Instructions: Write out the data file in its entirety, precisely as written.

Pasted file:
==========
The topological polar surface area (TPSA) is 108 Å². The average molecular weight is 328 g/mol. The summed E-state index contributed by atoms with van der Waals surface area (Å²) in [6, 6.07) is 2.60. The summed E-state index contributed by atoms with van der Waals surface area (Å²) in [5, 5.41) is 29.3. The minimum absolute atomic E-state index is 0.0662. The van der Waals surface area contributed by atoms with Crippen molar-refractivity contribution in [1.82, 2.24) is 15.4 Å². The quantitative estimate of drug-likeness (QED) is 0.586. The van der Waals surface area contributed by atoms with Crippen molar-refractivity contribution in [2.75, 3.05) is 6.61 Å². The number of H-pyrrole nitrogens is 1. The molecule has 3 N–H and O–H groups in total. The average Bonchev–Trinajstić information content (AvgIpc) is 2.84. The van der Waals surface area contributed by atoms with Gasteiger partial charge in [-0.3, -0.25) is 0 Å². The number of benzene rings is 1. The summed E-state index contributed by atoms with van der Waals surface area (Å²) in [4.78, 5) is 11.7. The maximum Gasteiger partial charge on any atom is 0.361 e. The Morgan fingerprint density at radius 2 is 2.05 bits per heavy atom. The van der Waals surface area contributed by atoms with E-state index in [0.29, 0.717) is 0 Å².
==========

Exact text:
The topological polar surface area (TPSA) is 108 Å². The average molecular weight is 328 g/mol. The summed E-state index contributed by atoms with van der Waals surface area (Å²) in [6, 6.07) is 2.60. The summed E-state index contributed by atoms with van der Waals surface area (Å²) in [5, 5.41) is 29.3. The minimum absolute atomic E-state index is 0.0662. The van der Waals surface area contributed by atoms with Crippen molar-refractivity contribution in [1.82, 2.24) is 15.4 Å². The quantitative estimate of drug-likeness (QED) is 0.586. The van der Waals surface area contributed by atoms with Crippen molar-refractivity contribution in [2.75, 3.05) is 6.61 Å². The number of H-pyrrole nitrogens is 1. The molecule has 3 N–H and O–H groups in total. The average Bonchev–Trinajstić information content (AvgIpc) is 2.84. The van der Waals surface area contributed by atoms with Gasteiger partial charge in [-0.3, -0.25) is 0 Å². The number of benzene rings is 1. The summed E-state index contributed by atoms with van der Waals surface area (Å²) in [4.78, 5) is 11.7. The maximum Gasteiger partial charge on any atom is 0.361 e. The Morgan fingerprint density at radius 2 is 2.05 bits per heavy atom. The van der Waals surface area contributed by atoms with E-state index in [0.29, 0.717) is 0 Å².